Lost his Marbles?

Jonnie Marbles is a complete and utter clown. His ‘cream-pieing of Rupert Murdoch was a stupid stunt. Did it deserve six weeks in prison? Watching my Twitter timeline, and reading around, the obvious answer is no, however you read it, this sentence was excessive under the letter of the law. Ultimately, that is what matters, no matter how stupid he was, we cannot say he deserved it, even if we are appalled by what he did. We have to criticise an uneven, and it looks like a politically motivated, application of the law. I don’t care about Marbles or his case, but I do care about that.

However, do we have to take that as far as alibiing the idiocy of Marbles? I don’t think we do. The way to respond is to criticise both Marbles and the judge who handed down this decision. Marbles not only discredited himself but he also discredited the concept of direct action and in some peoples minds, by his choice of venue and time, brought it into direct conflict with Parliamentary democracy.

I don’t think the two things should be opposed. Parliament is an imperfect form of democratic representation even and sometimes, direct action, speaks to a void or a failing it has. For example, direct action over tax avoidance & evasion, an issue Parliament has consistently failed on,  is therefore legitimate and necessary. It’s a positive thing. We have to be honest and open and not snobbish and elitist and say ‘Parliament always knows best’ – it doesn’t. In the longer run, this is why I favour a move to direct democracy but through a mechanism where Parliament is naturally superseded or possibly, through reforms and changes, it itself enacts.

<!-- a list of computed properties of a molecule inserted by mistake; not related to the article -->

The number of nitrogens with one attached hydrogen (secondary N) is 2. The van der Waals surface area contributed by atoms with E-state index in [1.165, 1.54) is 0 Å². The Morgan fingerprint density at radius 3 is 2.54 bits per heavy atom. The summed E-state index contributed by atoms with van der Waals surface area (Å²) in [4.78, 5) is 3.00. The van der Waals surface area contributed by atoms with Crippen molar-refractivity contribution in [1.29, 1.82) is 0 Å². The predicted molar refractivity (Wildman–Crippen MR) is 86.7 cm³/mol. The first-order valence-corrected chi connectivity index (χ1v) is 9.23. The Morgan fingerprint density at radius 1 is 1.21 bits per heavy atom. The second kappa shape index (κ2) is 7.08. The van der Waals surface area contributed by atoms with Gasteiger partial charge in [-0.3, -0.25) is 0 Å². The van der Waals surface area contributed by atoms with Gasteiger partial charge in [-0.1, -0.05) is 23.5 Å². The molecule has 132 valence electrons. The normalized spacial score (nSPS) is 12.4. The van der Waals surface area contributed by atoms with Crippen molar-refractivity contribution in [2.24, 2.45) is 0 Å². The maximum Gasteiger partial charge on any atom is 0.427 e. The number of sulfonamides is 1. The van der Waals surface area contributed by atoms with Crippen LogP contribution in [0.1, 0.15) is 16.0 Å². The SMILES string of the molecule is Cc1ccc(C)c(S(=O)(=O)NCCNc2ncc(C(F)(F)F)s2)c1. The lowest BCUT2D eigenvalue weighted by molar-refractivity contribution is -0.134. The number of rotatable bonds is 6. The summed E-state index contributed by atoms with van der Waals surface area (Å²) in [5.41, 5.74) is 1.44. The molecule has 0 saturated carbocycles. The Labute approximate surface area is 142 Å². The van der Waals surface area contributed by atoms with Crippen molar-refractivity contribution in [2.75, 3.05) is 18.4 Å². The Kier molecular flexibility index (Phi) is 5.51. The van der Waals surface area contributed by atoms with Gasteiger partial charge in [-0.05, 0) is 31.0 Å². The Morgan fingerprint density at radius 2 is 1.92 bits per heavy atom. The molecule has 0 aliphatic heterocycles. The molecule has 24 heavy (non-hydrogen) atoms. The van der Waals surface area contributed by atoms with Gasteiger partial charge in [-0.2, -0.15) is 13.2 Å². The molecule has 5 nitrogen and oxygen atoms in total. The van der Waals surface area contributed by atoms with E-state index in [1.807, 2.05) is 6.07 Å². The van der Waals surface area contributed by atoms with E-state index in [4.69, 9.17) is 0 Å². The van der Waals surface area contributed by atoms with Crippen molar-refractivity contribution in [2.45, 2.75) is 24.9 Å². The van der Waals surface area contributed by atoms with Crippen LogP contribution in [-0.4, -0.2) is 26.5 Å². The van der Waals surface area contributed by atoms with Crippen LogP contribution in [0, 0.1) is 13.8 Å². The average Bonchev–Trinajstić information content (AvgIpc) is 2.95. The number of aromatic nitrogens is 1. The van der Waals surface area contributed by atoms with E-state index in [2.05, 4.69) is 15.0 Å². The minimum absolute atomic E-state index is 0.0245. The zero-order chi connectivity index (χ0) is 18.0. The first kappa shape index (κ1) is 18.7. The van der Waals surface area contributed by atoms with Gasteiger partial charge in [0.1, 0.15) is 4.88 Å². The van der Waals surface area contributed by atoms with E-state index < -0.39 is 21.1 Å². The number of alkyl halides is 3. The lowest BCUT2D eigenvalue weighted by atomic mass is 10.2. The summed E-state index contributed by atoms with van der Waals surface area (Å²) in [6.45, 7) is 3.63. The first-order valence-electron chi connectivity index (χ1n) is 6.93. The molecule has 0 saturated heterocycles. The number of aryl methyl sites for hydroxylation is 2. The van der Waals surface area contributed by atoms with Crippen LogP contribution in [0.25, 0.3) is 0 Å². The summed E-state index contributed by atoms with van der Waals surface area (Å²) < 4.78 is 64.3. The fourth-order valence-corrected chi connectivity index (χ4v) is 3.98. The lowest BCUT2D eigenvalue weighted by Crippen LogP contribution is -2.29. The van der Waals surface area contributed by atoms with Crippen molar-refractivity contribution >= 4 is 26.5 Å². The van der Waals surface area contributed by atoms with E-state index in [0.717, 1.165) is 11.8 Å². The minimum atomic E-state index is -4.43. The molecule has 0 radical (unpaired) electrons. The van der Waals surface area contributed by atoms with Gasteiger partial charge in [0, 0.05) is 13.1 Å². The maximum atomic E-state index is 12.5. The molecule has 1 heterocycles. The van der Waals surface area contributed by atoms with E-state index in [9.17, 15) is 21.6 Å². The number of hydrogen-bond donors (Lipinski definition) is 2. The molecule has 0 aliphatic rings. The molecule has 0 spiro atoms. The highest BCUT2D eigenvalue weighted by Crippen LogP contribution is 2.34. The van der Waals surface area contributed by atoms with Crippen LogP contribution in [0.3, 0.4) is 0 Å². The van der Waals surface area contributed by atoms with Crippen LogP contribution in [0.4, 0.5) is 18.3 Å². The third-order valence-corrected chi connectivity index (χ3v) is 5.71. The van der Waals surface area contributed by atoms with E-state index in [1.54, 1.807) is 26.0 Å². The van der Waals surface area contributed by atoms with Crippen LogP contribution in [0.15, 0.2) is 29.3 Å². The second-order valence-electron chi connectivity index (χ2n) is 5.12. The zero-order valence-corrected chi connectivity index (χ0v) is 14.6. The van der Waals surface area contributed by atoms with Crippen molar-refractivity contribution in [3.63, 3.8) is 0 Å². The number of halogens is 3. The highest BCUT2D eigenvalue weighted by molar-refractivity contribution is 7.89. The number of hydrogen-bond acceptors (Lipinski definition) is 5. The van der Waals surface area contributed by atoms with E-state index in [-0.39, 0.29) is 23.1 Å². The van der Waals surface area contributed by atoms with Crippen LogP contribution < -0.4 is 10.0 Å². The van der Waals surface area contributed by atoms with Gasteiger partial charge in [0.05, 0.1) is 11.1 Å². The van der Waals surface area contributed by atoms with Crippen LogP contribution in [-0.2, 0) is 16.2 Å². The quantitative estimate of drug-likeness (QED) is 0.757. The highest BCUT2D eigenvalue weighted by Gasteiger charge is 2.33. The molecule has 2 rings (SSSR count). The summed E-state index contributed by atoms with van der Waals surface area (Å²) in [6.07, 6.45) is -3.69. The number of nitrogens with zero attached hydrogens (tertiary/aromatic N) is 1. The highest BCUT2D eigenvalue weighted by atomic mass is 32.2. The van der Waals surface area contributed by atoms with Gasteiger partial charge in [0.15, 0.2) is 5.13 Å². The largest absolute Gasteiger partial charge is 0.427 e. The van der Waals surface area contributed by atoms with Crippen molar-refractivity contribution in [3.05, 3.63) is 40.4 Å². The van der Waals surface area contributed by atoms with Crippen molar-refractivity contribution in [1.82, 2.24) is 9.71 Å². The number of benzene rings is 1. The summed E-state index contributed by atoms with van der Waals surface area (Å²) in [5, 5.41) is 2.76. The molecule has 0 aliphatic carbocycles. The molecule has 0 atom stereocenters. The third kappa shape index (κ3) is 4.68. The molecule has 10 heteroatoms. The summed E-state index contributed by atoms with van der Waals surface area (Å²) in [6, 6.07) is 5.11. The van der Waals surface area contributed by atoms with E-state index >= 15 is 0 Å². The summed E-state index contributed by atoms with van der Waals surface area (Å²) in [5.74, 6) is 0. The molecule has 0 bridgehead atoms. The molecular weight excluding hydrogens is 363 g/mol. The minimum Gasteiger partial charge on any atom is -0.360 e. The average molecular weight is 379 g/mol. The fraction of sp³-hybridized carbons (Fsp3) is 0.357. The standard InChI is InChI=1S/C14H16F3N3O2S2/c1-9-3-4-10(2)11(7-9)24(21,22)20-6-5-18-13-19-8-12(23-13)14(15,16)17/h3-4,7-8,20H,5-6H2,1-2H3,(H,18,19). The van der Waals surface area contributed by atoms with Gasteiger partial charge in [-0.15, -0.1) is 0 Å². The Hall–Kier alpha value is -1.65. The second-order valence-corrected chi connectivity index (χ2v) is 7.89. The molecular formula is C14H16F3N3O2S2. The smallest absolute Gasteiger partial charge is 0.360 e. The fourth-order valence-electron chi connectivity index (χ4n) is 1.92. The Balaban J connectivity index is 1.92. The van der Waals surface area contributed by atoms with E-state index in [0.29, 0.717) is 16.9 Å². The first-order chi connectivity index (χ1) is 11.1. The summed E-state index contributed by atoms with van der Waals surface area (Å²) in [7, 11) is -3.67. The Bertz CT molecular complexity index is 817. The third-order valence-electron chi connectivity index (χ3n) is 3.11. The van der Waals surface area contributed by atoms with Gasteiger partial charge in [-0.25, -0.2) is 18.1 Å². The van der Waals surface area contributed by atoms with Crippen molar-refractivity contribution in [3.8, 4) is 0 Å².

Was Parliament failing when Marbles intervened? With the exception of Tom Watson’s grilling, Murdoch’s Select Committee appearance, wasn’t as an effective scrutiny as it should have been. However, that is barely the point; the intervention of Marbles was still puerile and counter-productive. Parliamentary democracy is not all it should be, but direct action in the sense as practiced by Jonnie Marbles is not the solution; however, the answer to it is not to celebrate an excessive and unjust sentence but to fight and argue politically against the likes of Marbles and his apologists.

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About darrellgoodliffe

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2 responses to “Lost his Marbles?”

  1. jim jepps says :

    I agree.

    This episode does highlight something very telling about direct action though, which is it’s completely unaccountable nature – even when it involves hundreds of people.

    The wider movement/people don’t get a chance to take part in the decision making process nor whether they approve and then you’re told by the supporters of the action that you have tos upport it because it comes from the left.

    Well, firstly I don’t want to support any action that I would find abhorant if it had been directed at someone from my side, Secondly, this particular action could have taken away a rare opportunity to hold Murdock to account and turn a side show into the most reported issue.

    Thankfully his poor aim meant it was just a ripple but the method of this kind of action with a self appointed moral high grounder putting themselves centre stage could in future derail something important and has never, as far as I’m aware contributed anything worthwhile to progressive politics.

    I’m interested whether anyone can think of an occasion when an attack of this kind did anything useful for us tactically. Frankly the arguments that anything is justified against murdock doesn’t wash for me.

    Like

  2. darrellgoodliffe says :

    Jim,

    Thanks for the comment. I think you pick up on an important point about the lack of democratic accountability of direct action and the people who enact it. It’s a negative, hollow and alienated undemocratic reaction to the democratic failings its supposedly against.

    I think your right about attacks of these kinds. UK Uncut in general do some good work but things like this are totally unacceptable….

    Like

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